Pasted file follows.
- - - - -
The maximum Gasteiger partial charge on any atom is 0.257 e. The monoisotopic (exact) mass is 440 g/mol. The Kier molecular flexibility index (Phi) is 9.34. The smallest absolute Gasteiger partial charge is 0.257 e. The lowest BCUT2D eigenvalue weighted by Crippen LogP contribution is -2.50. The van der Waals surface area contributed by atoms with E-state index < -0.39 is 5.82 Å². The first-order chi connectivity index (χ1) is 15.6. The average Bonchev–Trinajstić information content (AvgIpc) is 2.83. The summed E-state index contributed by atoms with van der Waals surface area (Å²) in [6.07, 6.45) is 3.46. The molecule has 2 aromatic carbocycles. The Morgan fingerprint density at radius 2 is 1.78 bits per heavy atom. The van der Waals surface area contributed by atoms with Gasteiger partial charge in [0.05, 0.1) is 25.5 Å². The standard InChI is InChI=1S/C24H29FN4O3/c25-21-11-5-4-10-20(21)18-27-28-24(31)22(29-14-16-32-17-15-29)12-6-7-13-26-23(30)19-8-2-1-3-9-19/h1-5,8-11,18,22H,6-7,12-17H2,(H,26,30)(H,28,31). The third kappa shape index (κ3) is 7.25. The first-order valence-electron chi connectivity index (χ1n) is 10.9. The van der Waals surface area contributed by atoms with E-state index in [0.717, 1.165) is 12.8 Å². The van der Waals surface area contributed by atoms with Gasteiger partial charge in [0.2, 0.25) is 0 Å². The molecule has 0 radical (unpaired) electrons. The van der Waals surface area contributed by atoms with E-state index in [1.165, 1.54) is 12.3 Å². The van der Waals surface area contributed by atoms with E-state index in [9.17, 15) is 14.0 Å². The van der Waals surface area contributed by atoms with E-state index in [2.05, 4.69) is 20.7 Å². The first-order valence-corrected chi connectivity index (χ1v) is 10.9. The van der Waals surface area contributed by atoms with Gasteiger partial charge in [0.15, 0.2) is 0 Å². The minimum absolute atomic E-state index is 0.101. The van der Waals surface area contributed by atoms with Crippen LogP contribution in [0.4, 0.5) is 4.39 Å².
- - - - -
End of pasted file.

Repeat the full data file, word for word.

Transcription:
The maximum Gasteiger partial charge on any atom is 0.257 e. The monoisotopic (exact) mass is 440 g/mol. The Kier molecular flexibility index (Phi) is 9.34. The smallest absolute Gasteiger partial charge is 0.257 e. The lowest BCUT2D eigenvalue weighted by Crippen LogP contribution is -2.50. The van der Waals surface area contributed by atoms with E-state index < -0.39 is 5.82 Å². The first-order chi connectivity index (χ1) is 15.6. The average Bonchev–Trinajstić information content (AvgIpc) is 2.83. The summed E-state index contributed by atoms with van der Waals surface area (Å²) in [6.07, 6.45) is 3.46. The molecule has 2 aromatic carbocycles. The Morgan fingerprint density at radius 2 is 1.78 bits per heavy atom. The van der Waals surface area contributed by atoms with Gasteiger partial charge in [0.05, 0.1) is 25.5 Å². The standard InChI is InChI=1S/C24H29FN4O3/c25-21-11-5-4-10-20(21)18-27-28-24(31)22(29-14-16-32-17-15-29)12-6-7-13-26-23(30)19-8-2-1-3-9-19/h1-5,8-11,18,22H,6-7,12-17H2,(H,26,30)(H,28,31). The third kappa shape index (κ3) is 7.25. The first-order valence-electron chi connectivity index (χ1n) is 10.9. The van der Waals surface area contributed by atoms with E-state index in [0.717, 1.165) is 12.8 Å². The van der Waals surface area contributed by atoms with Gasteiger partial charge in [0.2, 0.25) is 0 Å². The molecule has 0 radical (unpaired) electrons. The van der Waals surface area contributed by atoms with E-state index in [1.165, 1.54) is 12.3 Å². The van der Waals surface area contributed by atoms with E-state index in [9.17, 15) is 14.0 Å². The van der Waals surface area contributed by atoms with E-state index in [2.05, 4.69) is 20.7 Å². The first-order valence-corrected chi connectivity index (χ1v) is 10.9. The van der Waals surface area contributed by atoms with Gasteiger partial charge in [0.15, 0.2) is 0 Å². The minimum absolute atomic E-state index is 0.101. The van der Waals surface area contributed by atoms with Crippen LogP contribution in [0.4, 0.5) is 4.39 Å².